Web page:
Home buyer's Guide to Better Credit
Choosing a lender isn't the first step in becoming a homeowner. In reality, the home buying process starts with your finances. Putting back your money for a down payment is a good idea, but if you don't have an acceptable credit score to back it up, you could end up renting for another couple of years in Colorado Springs, Colorado until your score improves.
A FICO score is a collection of your years of credit history based on an instrument developed by Fair Isaac and Company. The score ranges from 300 to 850, with the majority of people traditionally having a score of 600. Even though more people these days are experiencing job loss and delinquent credit cards, FICO scores aren't necessarily adjusted "on a curve." A low score is a low score and that often means you can't get a decent interest rate. Some of the factors in determining your FICO score include:
- Credit Inquiries — Do you have too many open accounts?
- Types of Credit — Do you have a healthy mix of credit cards and loans?
- Payment History — Do you pay your bills on time ?
- Credit to Debt Ratio — How much do you owe versus your available credit?
In reviewing your credit history, you'll see that you actually have three reports. Experian, Equifax and TransUnion — three of the major credit reporting agencies — use a slightly different models to calculate your credit rating. FICO is used by Experian. Equifax's model is called BEACON and TransUnion uses EMPIRICA. You have a credit score with all of the bureaus.
When you apply for a mortgage or any other loan, lenders want to make sure that extending a loan to you isn't a risk. Your credit score gives lenders an insight into what type of borrower you are solely because of your credit history. Because of the shift in the economy, most home buyers should have scores in the range of 740 or higher to get a satisfactory interest rate. You'll still qualify for a loan with a lower score, but the interest accumulated over time could be more than double the amount of an individual having a better credit score.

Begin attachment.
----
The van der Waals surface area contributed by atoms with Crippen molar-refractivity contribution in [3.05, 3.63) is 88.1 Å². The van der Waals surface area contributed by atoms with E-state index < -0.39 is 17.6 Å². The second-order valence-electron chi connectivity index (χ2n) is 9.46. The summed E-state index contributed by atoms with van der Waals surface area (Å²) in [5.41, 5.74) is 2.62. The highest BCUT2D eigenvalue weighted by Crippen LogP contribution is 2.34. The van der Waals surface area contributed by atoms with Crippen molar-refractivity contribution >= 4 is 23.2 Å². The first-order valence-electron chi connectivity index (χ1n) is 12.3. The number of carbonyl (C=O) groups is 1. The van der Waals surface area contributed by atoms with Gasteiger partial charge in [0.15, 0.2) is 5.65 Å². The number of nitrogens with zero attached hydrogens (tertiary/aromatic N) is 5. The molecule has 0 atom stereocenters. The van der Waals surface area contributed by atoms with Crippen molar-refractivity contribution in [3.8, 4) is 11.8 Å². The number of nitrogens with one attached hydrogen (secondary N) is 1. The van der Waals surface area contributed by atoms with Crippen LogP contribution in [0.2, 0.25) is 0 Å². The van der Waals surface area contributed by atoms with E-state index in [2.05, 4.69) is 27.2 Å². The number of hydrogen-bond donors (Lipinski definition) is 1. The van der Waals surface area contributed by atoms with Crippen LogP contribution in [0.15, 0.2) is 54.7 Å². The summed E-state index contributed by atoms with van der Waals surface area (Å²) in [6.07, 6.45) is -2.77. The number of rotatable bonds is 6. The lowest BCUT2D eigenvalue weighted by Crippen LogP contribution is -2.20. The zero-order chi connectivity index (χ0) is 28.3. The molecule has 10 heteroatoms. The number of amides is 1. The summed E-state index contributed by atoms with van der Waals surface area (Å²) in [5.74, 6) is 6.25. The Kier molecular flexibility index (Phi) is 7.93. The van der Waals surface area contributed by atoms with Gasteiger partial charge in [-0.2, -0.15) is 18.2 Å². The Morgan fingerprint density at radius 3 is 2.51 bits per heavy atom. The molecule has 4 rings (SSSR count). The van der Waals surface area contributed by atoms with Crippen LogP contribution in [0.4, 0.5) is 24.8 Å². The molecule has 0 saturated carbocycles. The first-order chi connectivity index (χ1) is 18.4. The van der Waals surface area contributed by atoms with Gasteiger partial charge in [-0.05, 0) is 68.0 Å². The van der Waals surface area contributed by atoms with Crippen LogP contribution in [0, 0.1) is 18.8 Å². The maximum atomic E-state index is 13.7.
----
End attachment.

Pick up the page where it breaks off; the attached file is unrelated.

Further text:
Getting your credit in order is the first step in purchasing a home. Call us at (719) 528-6672 and we can help you get on the right track to the home of your dreams.
How do you get a higher score? Improving your FICO score takes time. It can be rare to make a significant change in your credit score with small changes, but your score can improve in a year by monitoring your credit report and by using your credit wisely. The most important thing is to know your FICO score. You'll improve your credit score by using these pointers:
- Pay on time. Payment history is a big factor in your credit score. It's one of the reasons people who have recently been unemployed see the biggest hit in their credit score. Yes, it takes longer to restore your credit this way, but it's the most reliable way to prove that you're responsible enough to make payments to a lender.
- Correct your credit report. If you discover mistakes on your credit report, write to the bureau asking that the item be removed. If you have a common name or the same name as a family member, you'll want to give extra care to make sure the activity reported is correct.
- Spread your debt around. At first, this doesn't seem like a good idea. But, you don't want to have one card that is holding the maximum and have your remaining cards at a zero balance. It's better to have each of your cards at an even balance than to have the most of your debt taking up the balance one card.
- Chain store cards and service station cards. For those who have no credit or below average credit, retail credit cards and gas credit cards are ways to get credit, increase your credit limits and keep up your payments, which will raise your FICO score. You should always avoid carrying a large balance for too long because these types of cards normally have a larger interest rate.
- Keep your cards active. Whether you're just getting started with credit, or if you've got older cards, use your cards to make sure your accounts stay active. But, make sure you pay them off in one or two payments.
Now that you're better informed about credit reporting, you'll be able to successfully take the first steps to homeownership, and that is improving your FICO score. Remember that when you're ready to apply for a loan to purchase a house, you'll want to keep your credit inquiries within a two-week window to avoid a negative mark on your credit score. With the help of Brian L. A. Wess, the loan process is sure to go more smoothly so you, too, can become a homeowner.
Get more information by visiting myFICO.com, Fair Isaac's informational site and once per year, for free, you can review all three of your credit reports at annualcreditreport.com. And, for a small payment, you can get your FICO score from each bureau on their websites: equifax.com, experian.com and transunion.com.